He said cases could be looked at where there were specific issues around recruitment but objected to the "general pressure that's being applied, the idea that we should abandon restraint of public expenditure".
He said people should not criticise austerity in the same way they might discuss "too many repeats on television" and said it was not right for cabinet ministers to "gang up" on Mr Hammond, saying they were making the chancellor's position "very awkward".
"This is not a choice," he added.
"It is unavoidable that we have restraint on public spending."
Institute for Fiscal Studies director Paul Johnson said "within the scale of things" Mr Hammond could "afford a few billions here and there", but added the chancellor would be worried that if he gives money to one part of the public sector he will come under pressure to do the same in other areas.
How public sector pay is set
- Decisions on public sector pay are taken by the government after receiving recommendations from independent 'pay review bodies'
- There are eight of these, which each make their own recommendations for different sectors of the 5.4m public sector workforce
- They have six to eight members, who are appointed by ministers, and produce their recommendations at different points during the year
- In reaching a recommendation they have to consider the need to "recruit, retain and motivate" staff
- They also need to consider the "financial circumstances" of the government
- Since the 2010 Budget, it has been government policy for public sector pay to be frozen or, more recently, capped at 1%
- Pay review bodies are able to recommend higher increases despite this policy, although the former chairman of several bodies, Alasdair Smith, told the BBC to do so would be a "big step"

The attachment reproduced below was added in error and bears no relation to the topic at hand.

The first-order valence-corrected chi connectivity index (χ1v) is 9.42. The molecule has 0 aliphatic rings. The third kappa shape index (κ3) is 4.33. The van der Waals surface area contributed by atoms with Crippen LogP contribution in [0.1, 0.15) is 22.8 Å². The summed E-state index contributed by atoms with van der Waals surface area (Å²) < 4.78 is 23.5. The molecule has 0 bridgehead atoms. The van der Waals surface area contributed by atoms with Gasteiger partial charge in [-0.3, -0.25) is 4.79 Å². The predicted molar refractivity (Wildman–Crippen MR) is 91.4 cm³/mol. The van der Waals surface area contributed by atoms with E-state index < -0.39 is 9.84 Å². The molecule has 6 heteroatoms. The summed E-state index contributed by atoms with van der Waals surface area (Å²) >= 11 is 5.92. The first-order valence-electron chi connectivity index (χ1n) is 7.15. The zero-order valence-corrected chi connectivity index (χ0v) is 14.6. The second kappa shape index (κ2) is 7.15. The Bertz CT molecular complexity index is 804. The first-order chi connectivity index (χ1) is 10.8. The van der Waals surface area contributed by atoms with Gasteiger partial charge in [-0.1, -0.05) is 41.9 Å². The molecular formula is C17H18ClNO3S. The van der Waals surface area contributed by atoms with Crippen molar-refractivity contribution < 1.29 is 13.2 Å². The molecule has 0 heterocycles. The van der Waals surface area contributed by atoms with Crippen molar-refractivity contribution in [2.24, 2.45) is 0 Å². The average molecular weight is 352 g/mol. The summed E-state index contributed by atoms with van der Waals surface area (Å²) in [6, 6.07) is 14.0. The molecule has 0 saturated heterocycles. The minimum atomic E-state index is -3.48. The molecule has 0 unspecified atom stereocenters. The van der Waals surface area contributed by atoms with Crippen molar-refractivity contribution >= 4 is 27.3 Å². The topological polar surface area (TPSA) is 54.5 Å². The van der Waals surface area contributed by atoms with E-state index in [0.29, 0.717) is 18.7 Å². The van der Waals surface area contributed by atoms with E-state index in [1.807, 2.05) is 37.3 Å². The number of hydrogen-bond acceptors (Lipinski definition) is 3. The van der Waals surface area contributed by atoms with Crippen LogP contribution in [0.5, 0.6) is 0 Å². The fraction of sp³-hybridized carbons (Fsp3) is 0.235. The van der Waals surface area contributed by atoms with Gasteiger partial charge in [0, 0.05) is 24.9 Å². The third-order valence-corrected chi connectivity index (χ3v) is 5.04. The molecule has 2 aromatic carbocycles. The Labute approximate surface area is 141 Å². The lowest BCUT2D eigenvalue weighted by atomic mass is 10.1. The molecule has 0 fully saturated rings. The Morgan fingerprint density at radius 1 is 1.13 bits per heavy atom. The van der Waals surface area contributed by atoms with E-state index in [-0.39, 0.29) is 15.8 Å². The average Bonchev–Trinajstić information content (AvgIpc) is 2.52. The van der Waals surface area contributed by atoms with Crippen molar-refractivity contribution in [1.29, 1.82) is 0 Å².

- Civil servants have also been subject to the 1% cap, although they are not covered by pay review bodies
- Individual government departments have responsibility for implementing pay policy following guidelines set by the Treasury
NHS Confederation chairman and former Tory minister Stephen Dorrell said the pay review bodies should not be "artificially constrained" by the 1% policy, saying health service staff needed to be "properly looked after".
And former cabinet minister Stephen Crabb said ministers who disagreed with the official government policy should not be in the cabinet.
"I don't think it's a great sight seeing different cabinet members giving slightly different messages to the media," he told BBC Radio 4's The World at One.
Speaking on Sunday, Mr Gove did not call directly for the 1% cap to be lifted, but said ministers should respect the "integrity" of the pay review process.
Last week Labour attempted to scrap the 1% cap but was defeated in Parliament.
Shadow health secretary Jonathan Ashworth said reports on the divisions within government over public sector pay revealed there was "turmoil" in the Conservative Party.
"They're saying 'Wait for the pay review bodies', even though they're the ones insisting on a 1% cap," the Labour frontbencher told the Andrew Marr Show on Sunday.
"We're saying to the pay review bodies: 'Get rid of the 1% cap and give a fair pay rise.'"
Asked what level of pay rise Labour thought was fair, Mr Ashworth said the pay review bodies should consider one in line with the rise in average earnings across the economy.